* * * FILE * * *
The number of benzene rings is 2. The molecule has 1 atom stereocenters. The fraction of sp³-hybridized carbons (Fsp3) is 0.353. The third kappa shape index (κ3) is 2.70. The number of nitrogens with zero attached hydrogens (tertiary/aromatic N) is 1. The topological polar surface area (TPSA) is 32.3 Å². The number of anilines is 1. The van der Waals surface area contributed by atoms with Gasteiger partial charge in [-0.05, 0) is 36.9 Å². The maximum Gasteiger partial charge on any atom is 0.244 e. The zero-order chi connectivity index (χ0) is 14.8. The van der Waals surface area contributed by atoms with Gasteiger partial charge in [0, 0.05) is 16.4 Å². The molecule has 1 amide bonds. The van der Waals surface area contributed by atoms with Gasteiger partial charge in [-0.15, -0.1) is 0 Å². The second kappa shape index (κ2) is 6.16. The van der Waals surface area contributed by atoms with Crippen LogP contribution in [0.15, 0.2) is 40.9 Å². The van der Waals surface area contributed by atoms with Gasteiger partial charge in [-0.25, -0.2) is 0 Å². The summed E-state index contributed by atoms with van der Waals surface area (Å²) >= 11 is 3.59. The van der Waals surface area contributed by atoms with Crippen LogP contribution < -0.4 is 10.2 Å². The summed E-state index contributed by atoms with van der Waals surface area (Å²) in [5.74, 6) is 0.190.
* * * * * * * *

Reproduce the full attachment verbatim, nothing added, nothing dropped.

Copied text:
The number of benzene rings is 2. The molecule has 1 atom stereocenters. The fraction of sp³-hybridized carbons (Fsp3) is 0.353. The third kappa shape index (κ3) is 2.70. The number of nitrogens with zero attached hydrogens (tertiary/aromatic N) is 1. The topological polar surface area (TPSA) is 32.3 Å². The number of anilines is 1. The van der Waals surface area contributed by atoms with Gasteiger partial charge in [-0.05, 0) is 36.9 Å². The maximum Gasteiger partial charge on any atom is 0.244 e. The zero-order chi connectivity index (χ0) is 14.8. The van der Waals surface area contributed by atoms with Gasteiger partial charge in [0, 0.05) is 16.4 Å². The molecule has 1 amide bonds. The van der Waals surface area contributed by atoms with Gasteiger partial charge in [-0.15, -0.1) is 0 Å². The second kappa shape index (κ2) is 6.16. The van der Waals surface area contributed by atoms with Crippen LogP contribution in [0.15, 0.2) is 40.9 Å². The van der Waals surface area contributed by atoms with Gasteiger partial charge in [-0.25, -0.2) is 0 Å². The summed E-state index contributed by atoms with van der Waals surface area (Å²) >= 11 is 3.59. The van der Waals surface area contributed by atoms with Crippen LogP contribution < -0.4 is 10.2 Å². The summed E-state index contributed by atoms with van der Waals surface area (Å²) in [5.74, 6) is 0.190.